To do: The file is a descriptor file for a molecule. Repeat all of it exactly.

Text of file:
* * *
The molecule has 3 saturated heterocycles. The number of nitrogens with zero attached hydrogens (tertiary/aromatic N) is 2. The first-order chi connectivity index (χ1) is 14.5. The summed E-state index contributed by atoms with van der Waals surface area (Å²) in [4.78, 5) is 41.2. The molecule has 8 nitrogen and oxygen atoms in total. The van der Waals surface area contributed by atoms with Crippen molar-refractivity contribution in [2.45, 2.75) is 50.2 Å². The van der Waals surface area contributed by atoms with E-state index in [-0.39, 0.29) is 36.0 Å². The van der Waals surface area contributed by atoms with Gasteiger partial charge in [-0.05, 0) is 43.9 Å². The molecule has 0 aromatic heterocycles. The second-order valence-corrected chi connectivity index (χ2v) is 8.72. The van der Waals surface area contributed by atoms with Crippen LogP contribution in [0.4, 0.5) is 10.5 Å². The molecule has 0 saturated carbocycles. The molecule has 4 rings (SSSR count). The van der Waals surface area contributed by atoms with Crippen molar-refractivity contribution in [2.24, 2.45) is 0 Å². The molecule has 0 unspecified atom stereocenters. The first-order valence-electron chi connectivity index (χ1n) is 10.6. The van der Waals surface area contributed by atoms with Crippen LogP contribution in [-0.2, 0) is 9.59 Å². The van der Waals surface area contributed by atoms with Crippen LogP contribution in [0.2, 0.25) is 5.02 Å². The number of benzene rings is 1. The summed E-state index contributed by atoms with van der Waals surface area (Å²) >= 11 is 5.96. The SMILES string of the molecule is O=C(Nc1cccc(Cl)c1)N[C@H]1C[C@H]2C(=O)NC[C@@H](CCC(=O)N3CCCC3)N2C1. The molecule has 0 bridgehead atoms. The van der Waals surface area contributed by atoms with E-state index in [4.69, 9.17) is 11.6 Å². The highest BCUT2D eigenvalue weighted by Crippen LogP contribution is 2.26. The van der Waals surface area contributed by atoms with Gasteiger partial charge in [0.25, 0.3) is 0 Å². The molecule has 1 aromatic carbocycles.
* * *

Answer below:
The molecule has 3 saturated heterocycles. The number of nitrogens with zero attached hydrogens (tertiary/aromatic N) is 2. The first-order chi connectivity index (χ1) is 14.5. The summed E-state index contributed by atoms with van der Waals surface area (Å²) in [4.78, 5) is 41.2. The molecule has 8 nitrogen and oxygen atoms in total. The van der Waals surface area contributed by atoms with Crippen molar-refractivity contribution in [2.45, 2.75) is 50.2 Å². The van der Waals surface area contributed by atoms with E-state index in [-0.39, 0.29) is 36.0 Å². The van der Waals surface area contributed by atoms with Gasteiger partial charge in [-0.05, 0) is 43.9 Å². The molecule has 0 aromatic heterocycles. The second-order valence-corrected chi connectivity index (χ2v) is 8.72. The van der Waals surface area contributed by atoms with Crippen LogP contribution in [0.4, 0.5) is 10.5 Å². The molecule has 0 saturated carbocycles. The molecule has 4 rings (SSSR count). The van der Waals surface area contributed by atoms with Crippen molar-refractivity contribution in [2.24, 2.45) is 0 Å². The molecule has 0 unspecified atom stereocenters. The first-order valence-electron chi connectivity index (χ1n) is 10.6. The van der Waals surface area contributed by atoms with Crippen LogP contribution in [-0.2, 0) is 9.59 Å². The van der Waals surface area contributed by atoms with Crippen LogP contribution in [0.2, 0.25) is 5.02 Å². The number of benzene rings is 1. The summed E-state index contributed by atoms with van der Waals surface area (Å²) >= 11 is 5.96. The SMILES string of the molecule is O=C(Nc1cccc(Cl)c1)N[C@H]1C[C@H]2C(=O)NC[C@@H](CCC(=O)N3CCCC3)N2C1. The molecule has 0 bridgehead atoms. The van der Waals surface area contributed by atoms with E-state index in [4.69, 9.17) is 11.6 Å². The highest BCUT2D eigenvalue weighted by Crippen LogP contribution is 2.26. The van der Waals surface area contributed by atoms with Gasteiger partial charge in [0.25, 0.3) is 0 Å². The molecule has 1 aromatic carbocycles.